First.jpg

First Things First

I teach a Time Management program. I probably shouldn’t since there is actually no such thing as time management. No one has ever managed time. Time does it’s own thing, relentlessly ticking off second after second regardless of what you may need to accomplish.

I hear people saying all the time that they don’t have enough time but the fact is they do. They have all the time in the world. No one who has ever lived has had more time than you have right now. They didn’t have less either.

1440 minutes a day is what each of us gets to accomplish what we will. No one has ever gotten more and barring the coolest tech not yet invented I doubt they ever will.

So time management is a bit of a misnomer, it’s probably better described as event management. The events that make up your day are what chews up your time. The people who seem to have more time are the ones who have mastered the mindset that everything they do during a day is an event. 

They see breakfast as an event, they see their morning stop at the coffee shop as an event. They see every phone call as an event and they know that when they have a day full of events they stop adding more. If they do add more they drop something else off their list of events.

Managing the events that make up your day teaches you a very important life lesson: no one has too little time, what they have is very poor prioritization skills.

People without prioritization skills end up doing less important things at the expense of more important things, often at the expense of the most important thing.

They do the easy thing, they do what they like, they do what they have always done. If any of those things happen to be the most important thing, the most productive thing, then that’s a happy coincidence. But successful people don’t rely on coincidence.

If you’re really going to be a good life event manager then you’re going to need to have a serious conversation with yourself. That conversation should be centered around your life goals, your values and your objectives. Most people who fail in doing the most important thing first do so simply because they don’t know what the most important thing is. 

Set goals, real goals. Goals that align with your values and principles. Write those goals down and make a plan to achieve them. You’ll be amazed at how much time you really have when pretty much everything you do gets you closer to one of those goals. 

Quit trying to manage time and start managing your life, that’s your true path to success.

Resolutions.png

Eight Percent

Eight percent! That’s the percentage of people who make New Year’s resolutions that will keep them. 25% of people will keep them less than a week.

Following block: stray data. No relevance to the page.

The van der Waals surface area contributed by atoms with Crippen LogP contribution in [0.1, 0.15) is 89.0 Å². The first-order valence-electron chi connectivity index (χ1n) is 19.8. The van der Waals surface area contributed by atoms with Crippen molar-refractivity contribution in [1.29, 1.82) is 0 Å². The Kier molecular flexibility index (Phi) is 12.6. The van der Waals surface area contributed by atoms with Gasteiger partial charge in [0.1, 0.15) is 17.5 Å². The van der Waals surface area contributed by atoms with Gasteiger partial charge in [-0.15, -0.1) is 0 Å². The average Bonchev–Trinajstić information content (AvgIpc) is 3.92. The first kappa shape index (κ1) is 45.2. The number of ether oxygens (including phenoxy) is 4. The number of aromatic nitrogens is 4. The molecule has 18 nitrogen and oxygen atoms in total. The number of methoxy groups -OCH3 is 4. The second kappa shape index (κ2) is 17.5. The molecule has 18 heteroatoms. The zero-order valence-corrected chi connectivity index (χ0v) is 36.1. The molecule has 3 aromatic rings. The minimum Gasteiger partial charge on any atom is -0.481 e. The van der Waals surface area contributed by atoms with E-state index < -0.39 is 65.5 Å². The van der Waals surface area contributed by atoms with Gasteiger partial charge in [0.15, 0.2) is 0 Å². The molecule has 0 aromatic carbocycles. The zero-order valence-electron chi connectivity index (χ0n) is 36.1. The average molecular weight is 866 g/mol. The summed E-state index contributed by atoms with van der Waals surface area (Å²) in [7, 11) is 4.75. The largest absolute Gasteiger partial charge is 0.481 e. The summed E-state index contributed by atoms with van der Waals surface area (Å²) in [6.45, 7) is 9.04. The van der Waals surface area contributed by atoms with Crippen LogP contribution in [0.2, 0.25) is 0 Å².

I never recommend making resolutions in the first place, I am far more partial to setting actual goals. Goals are much more concrete but you must remember that if you’re setting true goals then you’ll need to invest some time to develop a plan for achieving them too.

But if you insist on making New Years resolutions at least give yourself a chance to keep them. 

Here’s how:

Make it simple. Many people make a long list of resolutions and when they fail at one the momentum, and motivation, to keep the others goes away. Make your resolutions small and easy to keep…. a little progress is better than no progress at all. 

For instance, don’t resolve to lose 25 pounds, resolve to leave a few bites on your plate at the end of your meals. Losing weight requires a life style change and those kind of changes seldom come from a simple decision or resolution. Leaving behind your lifelong membership in the clean plate club however can be much easier.

Be specific. This principle comes from the most effective goal setters. The more specific you are when stating your resolution the more likely you are to keep it. Specificity leads to an emotional attachment to your resolution and makes it easier to invest in…and keep.

Rather than say you’re going to “be a better person in 2016” state in very specific terms what behavior you will change or eliminate to make that happen. Don’t forget the simple part… a resolution to be more positive is too general to succeed and it’s also likely complicated. 

So resolve to smile more, make a conscious choice to smile often because it’s tough to be negative with a smile on your face.  Decide this very moment how many times a day you’re going to smile and then set an alarm in your smartphone to remind yourself. Every time that alarm goes off think of something that makes you smile. You’ll be surprised at how it can improve your attitude.

Share your resolution. Tell people who care about you that you made a resolution and ask them to help you keep it. Successful people are not afraid to ask for help, if you’re serious about your resolution then you’ll almost certainly need some help to keep it. 

Try and try again. Most people give up their resolution the first time they fail to keep it. If you fail to keep your resolution on a Monday then make it anew on Tuesday. If it was worth making once then it’s worth making again. If it’s a self-improvement resolution you’re better off keeping it half the time throughout the year than you are keeping it all the time for the first few days of the year. 

Eight percent is a relatively small percentage but being part of it can make a big difference for you in the new year. It’s never easy to succeed but if it’s truly worth it to you then you’ll do more than make a resolution, you’ll keep it too. 

Achieve.JPG

The Limiting Nature of Goals

I am a big believer in the power of effective goal setting. I’m an even bigger believer in the power of effective goal achieving.

Research has shown that people with true goals and a specific plan for how to achieve their goals are far more likely to achieve success in life, however it is that they define success. They just “do” better in most every area of their lives.

Just to be clear, dreams are great but they are not the same as goals. Goals are written out, with a plan and a timeline for achieving them. If you’re going to write out your goals and NOT make a specific plan for how to achieve them…. well, there’s really no reason to write them out, they are more of a dream than a goal.